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Planning to spend more in the go go years?
Old 06-17-2019, 05:47 AM   #1
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Planning to spend more in the go go years?

I caught this Kiplinger article this am on my news feed, https://www.kiplinger.com/article/re...-go-years.html. Intellectually, I subscribe to this philosophy, however, I wonder as a practical matter if I would have the kahunas to really implement a strategy accordingly. It seems as though most here implement a much more more conservative strategy by targeting a WR in the 3% - 4% range based on initial projected expenses as opposed to say a planned more aggressive WR of 5% for the "go go years" and then say 3% for the "slow go years" and then perhaps 2% for the "won't go years" (i.e. only). Understandably, potential medical/long term care costs could make the "won't go years" more expensive, but in my experience from taking care of parents when they were ill prior to passing, just about all the other costs are negated if they fall into this high medical needs state. Anyways, I am just curious if any of you have intentionally planned a WR strategy this way. I suspect my conservative nature may take over and I will default to what most of you all do, but it does beg the question are we perhaps A) leaving too much money on the table, or B) is our conservative nature perhaps holding us back from spending on some bucket list items in the go go years in fear of the future unknowns? Just something to kick around.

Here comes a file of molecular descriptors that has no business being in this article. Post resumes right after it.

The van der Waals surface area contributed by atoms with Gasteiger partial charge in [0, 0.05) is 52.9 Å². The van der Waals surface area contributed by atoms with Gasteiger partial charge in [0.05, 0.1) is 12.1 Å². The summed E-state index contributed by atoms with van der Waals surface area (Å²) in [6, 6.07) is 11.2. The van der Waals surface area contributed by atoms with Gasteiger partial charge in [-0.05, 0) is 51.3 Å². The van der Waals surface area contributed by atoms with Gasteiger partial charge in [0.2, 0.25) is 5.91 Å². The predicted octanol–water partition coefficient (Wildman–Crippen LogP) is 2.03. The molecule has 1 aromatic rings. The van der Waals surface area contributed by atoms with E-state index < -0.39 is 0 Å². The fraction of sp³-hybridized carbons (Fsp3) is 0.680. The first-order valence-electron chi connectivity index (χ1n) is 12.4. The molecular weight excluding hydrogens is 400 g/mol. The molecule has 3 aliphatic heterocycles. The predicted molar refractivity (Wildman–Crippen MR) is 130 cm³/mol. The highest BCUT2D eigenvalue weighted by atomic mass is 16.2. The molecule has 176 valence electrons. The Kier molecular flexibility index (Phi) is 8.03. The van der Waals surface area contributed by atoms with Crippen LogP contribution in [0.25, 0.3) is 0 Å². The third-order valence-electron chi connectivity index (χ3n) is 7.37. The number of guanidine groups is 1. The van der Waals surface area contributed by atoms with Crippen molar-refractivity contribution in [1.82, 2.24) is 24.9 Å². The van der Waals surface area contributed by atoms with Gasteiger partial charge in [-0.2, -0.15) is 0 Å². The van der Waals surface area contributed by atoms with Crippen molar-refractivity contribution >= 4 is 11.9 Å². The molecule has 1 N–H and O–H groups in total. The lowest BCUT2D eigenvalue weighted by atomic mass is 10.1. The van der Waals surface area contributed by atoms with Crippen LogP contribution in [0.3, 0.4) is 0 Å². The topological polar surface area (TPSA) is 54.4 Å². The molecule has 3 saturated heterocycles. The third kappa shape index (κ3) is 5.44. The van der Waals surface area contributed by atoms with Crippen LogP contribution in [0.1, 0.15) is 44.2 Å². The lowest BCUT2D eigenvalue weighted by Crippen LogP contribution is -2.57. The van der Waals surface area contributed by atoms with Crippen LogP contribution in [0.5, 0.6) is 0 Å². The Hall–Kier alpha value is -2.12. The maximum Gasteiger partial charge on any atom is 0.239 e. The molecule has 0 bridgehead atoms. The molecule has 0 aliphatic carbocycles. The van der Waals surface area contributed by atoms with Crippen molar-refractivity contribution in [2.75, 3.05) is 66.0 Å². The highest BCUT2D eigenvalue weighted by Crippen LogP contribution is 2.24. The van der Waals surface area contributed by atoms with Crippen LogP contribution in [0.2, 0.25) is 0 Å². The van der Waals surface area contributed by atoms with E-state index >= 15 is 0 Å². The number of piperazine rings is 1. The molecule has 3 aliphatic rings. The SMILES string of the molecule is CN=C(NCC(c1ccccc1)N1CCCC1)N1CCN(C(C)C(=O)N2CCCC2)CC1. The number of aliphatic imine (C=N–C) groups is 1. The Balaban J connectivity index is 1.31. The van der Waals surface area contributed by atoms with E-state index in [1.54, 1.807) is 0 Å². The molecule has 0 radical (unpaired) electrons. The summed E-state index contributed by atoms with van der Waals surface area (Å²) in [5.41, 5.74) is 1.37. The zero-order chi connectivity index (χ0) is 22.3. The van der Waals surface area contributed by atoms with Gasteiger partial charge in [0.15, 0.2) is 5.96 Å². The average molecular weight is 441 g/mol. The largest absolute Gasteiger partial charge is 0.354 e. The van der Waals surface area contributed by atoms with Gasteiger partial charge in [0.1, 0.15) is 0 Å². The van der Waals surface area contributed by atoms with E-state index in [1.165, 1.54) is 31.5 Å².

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Old 06-17-2019, 06:20 AM   #2
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Yes, at least that is my plan.

In my FIRECalc model I have an "off chart spending reduction" of ~12.5% at age 75 and another ~12.5% at 85. This is with a ~4% withdrawal to start, though I am well over 100% success so those reductions are not absolutely necessary. I'm not jacking up my go go spending to 5% or 6%, though per FIRECalc I could go to 4.5% at 100% historical success.
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Old 06-17-2019, 06:32 AM   #3
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That was our plan. However, we are now caring for an aging parent with Parkinson's and Alzheimer's. That has taken much of our time. So our go-go years are more like living in the groundhog day movie. We actually spend less than the normal plan. Hope we can go go when the time comes.
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Old 06-17-2019, 06:33 AM   #4
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We (61/68 yo) will likely spend about 5% / yr for the next five years and about 2% / yr thereafter. This is not a "go-go years" choice, but a smoothing of spending pre- and post FRA SS for me at 66.5.

(5% WR is 1% less than every calculator generates as a safe initial withdrawal percent. And, yes, even with 99% historical success and "Leave $200k in the portfolio at all times," it makes me a bit nervous!)
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Old 06-17-2019, 06:40 AM   #5
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With the exception of those who simply hated their jobs, isn't that the point of ER? To have time to do stuff before we get too old?